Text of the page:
Althusserian Marxism and Class Consciousness in Urrutia’s “The Platform” (2019)

Marlyn Pereira
4 min readFeb 11, 2021

Galder Gaztelu-Urrutia’s “The Platform” is a story about survival. The narrative is an open representation of a hierarchal, empathy-less society in which cruelty is the norm, and even those who beg to differ from the norm, succumb to certain cruelty in order to survive in the end.

It is not a surprise that the narrative is rigged with connotations of a capitalist society, but it is interesting that the progression of the film brings in a surprisingly unbiased representation of not just capitalist ideology, but also socialist ideology just the same. The story is void of a preference, in fact, it is merely a re-presentation of what simply is.

The movie opens with the “administration” randomly placing people on different levels arranged vertically, or as we can call them classes. The administration supposedly aims to induce a sense of community and common organisation between the levels by sending down the platform full of food for each level at intervals, enough for each level to sustain themselves with minimal food. However, it is at this point where humanity beats itself for Urrutia. As obvious, the first few classes, the uppermost of the chain are particularly privileged as they gain access to the platform full of food at the very beginning. While greed is a theme in the film, a more pressing concept with regard to greed is the nature of the classes.

Each level is greedy, cruelty is present in every conscious mind on every level, and it either ranges from pride or from jealousy and envy. But Goreng is different. The holier-than-thou protagonist with a saviour complex is on the completely opposite end spectrum as compared to his fellow inmates, especially his cellmate Trimagasi, but the question probes, will he stay the same until the end?

Urrutia introduces systematic change through Goreng’s character, only to open up the discourse around concepts like class mobility, privilege, and from a holistic end statement point of view, he turns the narrative into a repeated reminder that “one is already always a subject” in Althusser's words.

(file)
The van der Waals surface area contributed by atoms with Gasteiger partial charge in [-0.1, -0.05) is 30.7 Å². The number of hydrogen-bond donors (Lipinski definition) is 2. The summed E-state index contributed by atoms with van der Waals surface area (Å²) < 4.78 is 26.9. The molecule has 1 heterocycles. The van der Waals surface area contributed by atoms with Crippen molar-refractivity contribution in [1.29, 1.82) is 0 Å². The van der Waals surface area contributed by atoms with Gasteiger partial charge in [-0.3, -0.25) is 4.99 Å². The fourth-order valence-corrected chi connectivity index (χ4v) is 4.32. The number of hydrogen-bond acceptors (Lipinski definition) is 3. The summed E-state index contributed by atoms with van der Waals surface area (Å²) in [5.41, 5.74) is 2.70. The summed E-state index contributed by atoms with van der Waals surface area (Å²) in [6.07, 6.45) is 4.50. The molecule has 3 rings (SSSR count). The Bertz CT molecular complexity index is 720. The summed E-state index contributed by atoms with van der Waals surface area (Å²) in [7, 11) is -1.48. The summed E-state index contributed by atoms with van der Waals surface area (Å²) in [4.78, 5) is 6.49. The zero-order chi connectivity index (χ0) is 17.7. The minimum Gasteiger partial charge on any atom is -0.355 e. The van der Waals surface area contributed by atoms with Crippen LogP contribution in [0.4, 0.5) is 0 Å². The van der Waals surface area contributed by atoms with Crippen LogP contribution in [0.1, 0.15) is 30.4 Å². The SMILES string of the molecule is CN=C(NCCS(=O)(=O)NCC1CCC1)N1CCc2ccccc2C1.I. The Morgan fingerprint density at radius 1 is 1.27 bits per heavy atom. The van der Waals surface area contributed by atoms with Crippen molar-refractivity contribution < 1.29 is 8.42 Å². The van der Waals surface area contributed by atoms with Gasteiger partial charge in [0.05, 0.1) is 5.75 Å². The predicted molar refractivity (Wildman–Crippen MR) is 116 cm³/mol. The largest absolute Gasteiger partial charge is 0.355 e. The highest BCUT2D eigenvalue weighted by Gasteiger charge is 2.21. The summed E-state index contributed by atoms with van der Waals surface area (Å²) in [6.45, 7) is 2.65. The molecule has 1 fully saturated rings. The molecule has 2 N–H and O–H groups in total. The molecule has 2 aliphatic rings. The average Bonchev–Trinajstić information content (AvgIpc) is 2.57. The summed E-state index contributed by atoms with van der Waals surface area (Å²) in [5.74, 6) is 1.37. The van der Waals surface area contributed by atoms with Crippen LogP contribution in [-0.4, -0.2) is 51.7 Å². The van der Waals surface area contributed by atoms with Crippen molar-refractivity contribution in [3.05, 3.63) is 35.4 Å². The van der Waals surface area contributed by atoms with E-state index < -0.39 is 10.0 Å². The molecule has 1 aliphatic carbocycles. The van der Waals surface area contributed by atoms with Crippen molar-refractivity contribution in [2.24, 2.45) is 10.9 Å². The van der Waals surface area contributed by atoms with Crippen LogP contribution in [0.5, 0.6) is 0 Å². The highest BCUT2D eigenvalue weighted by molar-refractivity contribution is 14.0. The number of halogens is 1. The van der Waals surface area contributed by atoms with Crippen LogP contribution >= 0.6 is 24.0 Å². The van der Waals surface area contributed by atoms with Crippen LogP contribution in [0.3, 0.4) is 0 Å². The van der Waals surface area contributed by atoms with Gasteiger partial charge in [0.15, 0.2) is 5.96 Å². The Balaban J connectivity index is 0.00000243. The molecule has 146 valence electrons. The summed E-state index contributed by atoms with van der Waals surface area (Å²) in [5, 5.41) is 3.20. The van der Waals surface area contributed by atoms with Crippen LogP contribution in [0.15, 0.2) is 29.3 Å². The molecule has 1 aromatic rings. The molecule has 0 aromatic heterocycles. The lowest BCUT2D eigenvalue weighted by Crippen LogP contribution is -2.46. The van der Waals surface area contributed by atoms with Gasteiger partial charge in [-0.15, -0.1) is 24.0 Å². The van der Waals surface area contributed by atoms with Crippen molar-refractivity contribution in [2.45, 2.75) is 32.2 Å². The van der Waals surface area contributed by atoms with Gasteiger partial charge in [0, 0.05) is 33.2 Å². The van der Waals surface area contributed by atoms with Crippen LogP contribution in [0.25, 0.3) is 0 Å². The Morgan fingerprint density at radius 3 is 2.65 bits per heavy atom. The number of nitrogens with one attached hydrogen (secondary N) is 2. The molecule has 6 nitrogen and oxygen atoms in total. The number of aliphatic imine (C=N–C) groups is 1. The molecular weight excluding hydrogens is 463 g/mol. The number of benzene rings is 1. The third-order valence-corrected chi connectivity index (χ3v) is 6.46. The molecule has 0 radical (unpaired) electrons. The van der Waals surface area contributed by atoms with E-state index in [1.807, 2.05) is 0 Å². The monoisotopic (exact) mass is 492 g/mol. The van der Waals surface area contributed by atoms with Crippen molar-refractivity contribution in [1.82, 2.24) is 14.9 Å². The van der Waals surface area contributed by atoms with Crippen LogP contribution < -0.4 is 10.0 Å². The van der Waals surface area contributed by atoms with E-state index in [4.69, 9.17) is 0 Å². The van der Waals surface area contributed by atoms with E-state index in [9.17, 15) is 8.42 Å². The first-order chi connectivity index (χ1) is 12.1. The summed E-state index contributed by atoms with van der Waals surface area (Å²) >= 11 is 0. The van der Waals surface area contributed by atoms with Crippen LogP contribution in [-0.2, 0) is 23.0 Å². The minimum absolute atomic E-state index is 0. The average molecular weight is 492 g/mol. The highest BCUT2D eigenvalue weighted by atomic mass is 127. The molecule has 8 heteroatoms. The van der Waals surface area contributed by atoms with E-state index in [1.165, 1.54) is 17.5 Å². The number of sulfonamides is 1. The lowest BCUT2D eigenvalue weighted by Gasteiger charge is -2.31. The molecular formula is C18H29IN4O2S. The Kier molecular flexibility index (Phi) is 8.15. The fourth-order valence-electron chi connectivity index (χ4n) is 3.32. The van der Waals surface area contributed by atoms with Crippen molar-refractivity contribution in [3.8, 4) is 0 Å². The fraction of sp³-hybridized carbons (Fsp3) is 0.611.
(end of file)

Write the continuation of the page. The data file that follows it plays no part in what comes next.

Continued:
It is interesting how systemic change is only allowed to penetrate the narrative when the protagonist is at a higher level or class. Goreng with his subtly communist ideas is made to become part of the system that he detests but not just superficially, he also becomes the system that he detests.

In the process of his endeavour to bring equity between the levels, he becomes just as cruel as the administration. This is foregrounded beautifully as Imoguiri tries to show the inmate's reason day after day but fails. Her failure is the last nudge for Goreng’s character to finally bring revolution and change.

However, the brutality that comes with the systemic change is not very different from the brutality the administration subjects the inmates to. In the end, it is inevitably Goreng’s successful social mobility that allows him to bring the change he wants to bring, and it is the same inevitability that renders him a representation of an alternative system, just as unjust as the previous one.

Brutality exists in every ideology that the narrative presents. There is no bias towards or prejudice against ideological thought the narrative brings forward, which is the most realistic representation of modern society. Goreng forces his ideology on the people on the other levels through violence for his end goal.

The narrative in the movie represents the very corrupt socialist ideology as much as the capitalist ideology and the fact that no one escapes systematic corruption. Goreng who is an idealist turns into a murderer, and a cannibal by the end of the film, something that at the beginning he refused to indulge in.

It is a very conscious decision of the writers that Goreng carries along with Don Quixote with him into the prison. The idealism is often represented as foolishness which is a very evident tone in the narrative of Don Quixote itself. Like Quixote, Goreng is aware of his class position, of the limited privileges he has, and very much like Quixote is set out on an idealistic mission. It is also the same class consciousness that allows Goreng to make use of his transcendence and class mobility in order to enable systemic change.

Quite interestingly the narrative has been infused with Christian ideological references in the film as well. The scripture that is quoted by Imoguiri and Trimagasi, comes off as an eerie justification for the violence and the horrific act of cannibalism, at our ideological consciousness is so saturated with ideas is oftentimes a pacifier for us, so that society can justify cruelty, violence and more. The fact that both Imoguiri and Trimagasi remind Goreng that they are a part of him because he ate their flesh and drank their blood, is a very strong foregrounding for the end of the film where Goreng who was basically Don Quixote, the knight against the feudal system and the saviour of all has to become that very system, as well as the product of the system, Imoguiri and Trimagasi’s metaphorical personas respectively

Galder Gaztelu-Urrutia’s “The Platform” is a blatant reminder of how neo-capitalist society is the epitome of cruelty, and so is the alternative that comes along with the will to bring in change. The ending of the film is left to the audience, but more so society, as the director himself has stated. It is more about what society does with the “message” and the type of society that the message goes to, as compared to whether or not the inmates survive the administration.



Marlyn Pereira

“Taste is an ideological discourse” says John Storey and this is an attempt at delineating the two.